Though even the controversial Beijing Olympics couldn’t keep the New York Times from calling summer 2008 one of the most boring in recent memory, the block was hot in Istanbul. In the six weeks I spent in the city, three terrorist attacks killed at least twenty and injured hundreds. By the third and most vicious attack, three days before I was scheduled to leave, I started to feel bad for my parents being woken up frantically in the middle of the night.
The conflict between Turkish political groups often erupts in violence, but this summer seemed different because of the omnipresent court case that was finally decided in my last week in Istanbul. On March 14th, Chief Prosecutor of the Constitutional Court Abdurrahman Yalcinkaya brought charges against the ruling Justice and Democracy Party (AKP), arguing that it had tried to implement Islamic law in Turkey. The Turkish people take their secularism very seriously. When Mustafa Kemal Ataturk, the nation’s most favorite hero, created the Turkish Republic in 1923, he abolished the Muslim Caliphate and established a very rigid form of secularism for the republic. At least once a week I would pass by some sort of protest against the AKP as I walked back to my apartment building after a day of exploring the city. So, when I learned that my class would meet with AKP parliament member Nursuna Memecan, I almost wet myself in a flurry of intellectual excitement.
When I sat down for the talk I expected the usual political song and dance. The one and only other politician I have met in a personal setting was John Edwards, and all I got from him was a lingering hand after a photo op, a beautiful toothy grin, and a cool breeze from his flappin’ gums. I left the talk just as knowledgeable on John Edwards’ politics as I was before. But Minister Memecan didn’t give the typical American political rigmarole.
Memecan walked into the room, and we all could tell she knew this would be a hard interview. There were five Turkish students from an affluent private American-style university in the seminar. These were the sons and daughters of doctors, lawyers, scientists, and staunch Kemalist secularists. To them, Memecan and her party stood for the fall of Turkey’s secular cosmopolitanism to an Islamic regime.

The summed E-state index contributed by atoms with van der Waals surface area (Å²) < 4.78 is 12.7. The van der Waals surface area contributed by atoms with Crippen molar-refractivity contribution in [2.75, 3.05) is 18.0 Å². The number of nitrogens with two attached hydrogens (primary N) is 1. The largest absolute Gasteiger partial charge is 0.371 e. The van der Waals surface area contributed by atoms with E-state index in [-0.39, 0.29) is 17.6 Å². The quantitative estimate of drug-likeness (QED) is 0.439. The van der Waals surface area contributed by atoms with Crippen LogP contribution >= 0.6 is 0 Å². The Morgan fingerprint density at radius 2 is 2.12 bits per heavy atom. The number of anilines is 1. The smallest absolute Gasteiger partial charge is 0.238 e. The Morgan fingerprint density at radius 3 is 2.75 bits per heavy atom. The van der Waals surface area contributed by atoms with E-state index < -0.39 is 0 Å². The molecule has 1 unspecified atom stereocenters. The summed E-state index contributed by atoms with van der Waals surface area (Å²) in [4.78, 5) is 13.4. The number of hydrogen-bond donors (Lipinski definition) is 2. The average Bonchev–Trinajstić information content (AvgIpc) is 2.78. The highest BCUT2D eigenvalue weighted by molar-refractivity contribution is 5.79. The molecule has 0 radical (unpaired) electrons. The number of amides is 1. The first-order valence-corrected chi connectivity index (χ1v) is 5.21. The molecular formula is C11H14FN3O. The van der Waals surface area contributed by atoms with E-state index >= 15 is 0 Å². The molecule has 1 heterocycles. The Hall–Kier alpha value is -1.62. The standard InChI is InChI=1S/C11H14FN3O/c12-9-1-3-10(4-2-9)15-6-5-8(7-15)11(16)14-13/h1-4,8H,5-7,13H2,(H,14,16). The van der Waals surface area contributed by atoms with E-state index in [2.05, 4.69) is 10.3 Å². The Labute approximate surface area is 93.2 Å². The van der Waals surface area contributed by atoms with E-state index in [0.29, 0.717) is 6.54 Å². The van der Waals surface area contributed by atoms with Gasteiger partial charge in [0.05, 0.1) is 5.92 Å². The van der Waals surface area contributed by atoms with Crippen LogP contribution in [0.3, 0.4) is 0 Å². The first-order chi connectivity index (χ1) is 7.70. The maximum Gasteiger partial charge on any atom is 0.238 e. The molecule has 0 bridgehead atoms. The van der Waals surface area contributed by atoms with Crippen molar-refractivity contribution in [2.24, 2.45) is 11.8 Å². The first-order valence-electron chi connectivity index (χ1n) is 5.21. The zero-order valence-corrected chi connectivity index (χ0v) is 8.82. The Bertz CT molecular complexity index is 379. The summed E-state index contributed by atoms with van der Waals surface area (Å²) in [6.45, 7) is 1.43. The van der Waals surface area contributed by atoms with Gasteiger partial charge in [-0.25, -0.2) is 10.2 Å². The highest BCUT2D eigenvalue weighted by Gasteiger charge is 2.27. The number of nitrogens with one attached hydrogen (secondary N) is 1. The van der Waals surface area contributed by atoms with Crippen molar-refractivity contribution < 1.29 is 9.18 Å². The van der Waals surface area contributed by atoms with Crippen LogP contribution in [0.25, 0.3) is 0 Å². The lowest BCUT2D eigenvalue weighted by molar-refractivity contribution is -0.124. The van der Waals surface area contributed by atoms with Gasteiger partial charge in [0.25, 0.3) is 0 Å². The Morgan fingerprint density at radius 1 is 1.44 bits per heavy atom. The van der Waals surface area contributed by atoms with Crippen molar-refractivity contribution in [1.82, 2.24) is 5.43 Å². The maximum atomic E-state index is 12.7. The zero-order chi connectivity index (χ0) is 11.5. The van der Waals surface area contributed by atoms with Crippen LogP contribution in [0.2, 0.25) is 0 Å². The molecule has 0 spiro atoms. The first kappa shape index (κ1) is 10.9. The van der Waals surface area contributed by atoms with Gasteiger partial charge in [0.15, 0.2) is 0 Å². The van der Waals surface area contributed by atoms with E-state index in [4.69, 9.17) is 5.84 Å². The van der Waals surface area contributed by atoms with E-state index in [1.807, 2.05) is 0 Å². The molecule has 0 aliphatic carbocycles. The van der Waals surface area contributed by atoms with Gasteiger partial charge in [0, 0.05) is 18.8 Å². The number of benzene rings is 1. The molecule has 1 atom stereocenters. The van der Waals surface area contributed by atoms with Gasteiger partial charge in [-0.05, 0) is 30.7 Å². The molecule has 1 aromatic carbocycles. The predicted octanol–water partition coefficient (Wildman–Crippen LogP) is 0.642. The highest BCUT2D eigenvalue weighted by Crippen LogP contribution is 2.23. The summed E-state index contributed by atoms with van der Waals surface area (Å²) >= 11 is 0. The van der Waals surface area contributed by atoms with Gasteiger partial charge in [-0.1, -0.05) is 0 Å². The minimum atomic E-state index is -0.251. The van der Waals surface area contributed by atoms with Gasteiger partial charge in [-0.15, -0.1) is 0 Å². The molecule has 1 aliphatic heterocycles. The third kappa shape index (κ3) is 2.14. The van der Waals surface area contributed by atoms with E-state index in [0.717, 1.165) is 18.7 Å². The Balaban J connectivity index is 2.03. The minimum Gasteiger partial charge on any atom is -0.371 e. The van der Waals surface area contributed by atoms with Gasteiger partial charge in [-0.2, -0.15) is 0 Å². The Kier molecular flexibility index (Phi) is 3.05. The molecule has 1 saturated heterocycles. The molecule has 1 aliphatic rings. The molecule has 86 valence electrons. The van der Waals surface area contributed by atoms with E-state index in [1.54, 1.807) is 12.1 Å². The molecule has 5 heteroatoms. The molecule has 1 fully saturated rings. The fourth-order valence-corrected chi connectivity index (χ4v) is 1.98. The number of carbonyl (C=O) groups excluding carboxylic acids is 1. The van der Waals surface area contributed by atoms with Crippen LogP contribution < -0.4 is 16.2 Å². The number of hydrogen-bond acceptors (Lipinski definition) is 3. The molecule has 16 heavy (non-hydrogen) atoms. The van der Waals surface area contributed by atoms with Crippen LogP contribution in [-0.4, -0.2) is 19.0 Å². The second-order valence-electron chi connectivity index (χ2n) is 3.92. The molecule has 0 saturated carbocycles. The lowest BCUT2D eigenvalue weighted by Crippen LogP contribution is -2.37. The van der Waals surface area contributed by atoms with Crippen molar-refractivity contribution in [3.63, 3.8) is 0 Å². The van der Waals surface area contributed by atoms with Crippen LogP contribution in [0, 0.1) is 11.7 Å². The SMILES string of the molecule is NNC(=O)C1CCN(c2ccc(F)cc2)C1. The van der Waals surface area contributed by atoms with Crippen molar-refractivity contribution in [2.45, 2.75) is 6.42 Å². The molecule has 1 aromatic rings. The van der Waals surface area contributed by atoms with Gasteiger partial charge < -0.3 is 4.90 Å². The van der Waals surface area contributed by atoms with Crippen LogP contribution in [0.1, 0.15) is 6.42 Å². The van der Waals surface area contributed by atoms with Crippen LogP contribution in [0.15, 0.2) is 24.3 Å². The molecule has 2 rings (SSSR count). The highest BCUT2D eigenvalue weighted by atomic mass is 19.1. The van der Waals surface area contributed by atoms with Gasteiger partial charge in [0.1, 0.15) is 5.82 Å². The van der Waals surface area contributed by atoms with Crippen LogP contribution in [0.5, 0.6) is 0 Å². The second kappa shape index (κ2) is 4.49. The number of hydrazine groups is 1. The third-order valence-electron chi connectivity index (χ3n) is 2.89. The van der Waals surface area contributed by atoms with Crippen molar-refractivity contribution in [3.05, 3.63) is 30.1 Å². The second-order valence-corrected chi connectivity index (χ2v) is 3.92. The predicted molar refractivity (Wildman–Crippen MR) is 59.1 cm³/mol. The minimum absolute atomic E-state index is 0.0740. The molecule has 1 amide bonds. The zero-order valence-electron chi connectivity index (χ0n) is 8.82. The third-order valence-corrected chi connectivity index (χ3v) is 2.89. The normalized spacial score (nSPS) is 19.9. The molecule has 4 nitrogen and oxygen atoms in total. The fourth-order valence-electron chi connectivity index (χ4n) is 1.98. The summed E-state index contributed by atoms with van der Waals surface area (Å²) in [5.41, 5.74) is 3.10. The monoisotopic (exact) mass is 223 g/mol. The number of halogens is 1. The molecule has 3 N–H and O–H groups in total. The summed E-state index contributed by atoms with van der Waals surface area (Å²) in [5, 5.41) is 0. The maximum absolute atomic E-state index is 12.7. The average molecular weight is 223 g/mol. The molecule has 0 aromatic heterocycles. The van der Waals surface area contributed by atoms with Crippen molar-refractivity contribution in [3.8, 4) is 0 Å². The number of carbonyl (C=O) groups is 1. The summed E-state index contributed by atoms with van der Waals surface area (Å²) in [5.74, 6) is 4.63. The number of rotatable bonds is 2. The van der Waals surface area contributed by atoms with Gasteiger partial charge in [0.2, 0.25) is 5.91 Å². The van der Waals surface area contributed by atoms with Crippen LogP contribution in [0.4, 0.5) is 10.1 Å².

Memecan framed the conflict in Turkey between the ruling “Islamist” AKP and Kemalist factions as fundamentally class-based. Turkish secularists tend to be urban elites and the military officers, whereas the AKP draws more heavily upon practicing (and often rural) Muslims and Kurds. Memecan contended that the charges against the AKP were politically motivated, stemming from the secularists’ resistance to a power shift from the elites to the ordinary people of the country.
Memecan addressed the controversial lifting of the ban on headscarves at universities as a women’s rights issue rather than a purely religious conflict. Many strict secular Kemalists saw this reversal as AKP ploy to use Islam as a wedge issue to expand its hold over parliament. However, Memecan argued that lifting the ban would help women who were typically subjugated get an education to better themselves.
At times Memecan strayed from the party line. She advocated educational reforms to weaken religious schooling, and conceded that in some cases the AKP had overstepped the secular boundaries created by the Turkish constitution. She did, however, argue that those measures were only taken in order to further democracy in Turkey. Still, I was amazed that, even in the midst of the current partisan crisis, Memecan drew distinctions between her own opinions and the AKP talking points.
I was impressed that Memecan really listened to our group. She took notes on what the group had to say and answered every single one of the questions posed to her. When faced with a comically specific request to explain a photograph published in a secular newspaper of an AKP party member’s wife sitting alone at a dinner three years ago, she gave the student a serious explanation. Memecan even became visibly flustered when another Turkish student called her high school religion classes “bullshit.” It was nice to see a politician be a person, and not a well-prepped, poorly-vetted drone.
On July 30th, six of the eleven Turkish Supreme Court justices voted to ban the AKP, just one vote shy of the seven required to disband a political party. However, ten of them found the AKP guilty of acting as “a centre of anti-secular activities.” So while I didn’t end up living through a major political restructuring in Turkey, I did find new respect and hope for public figures.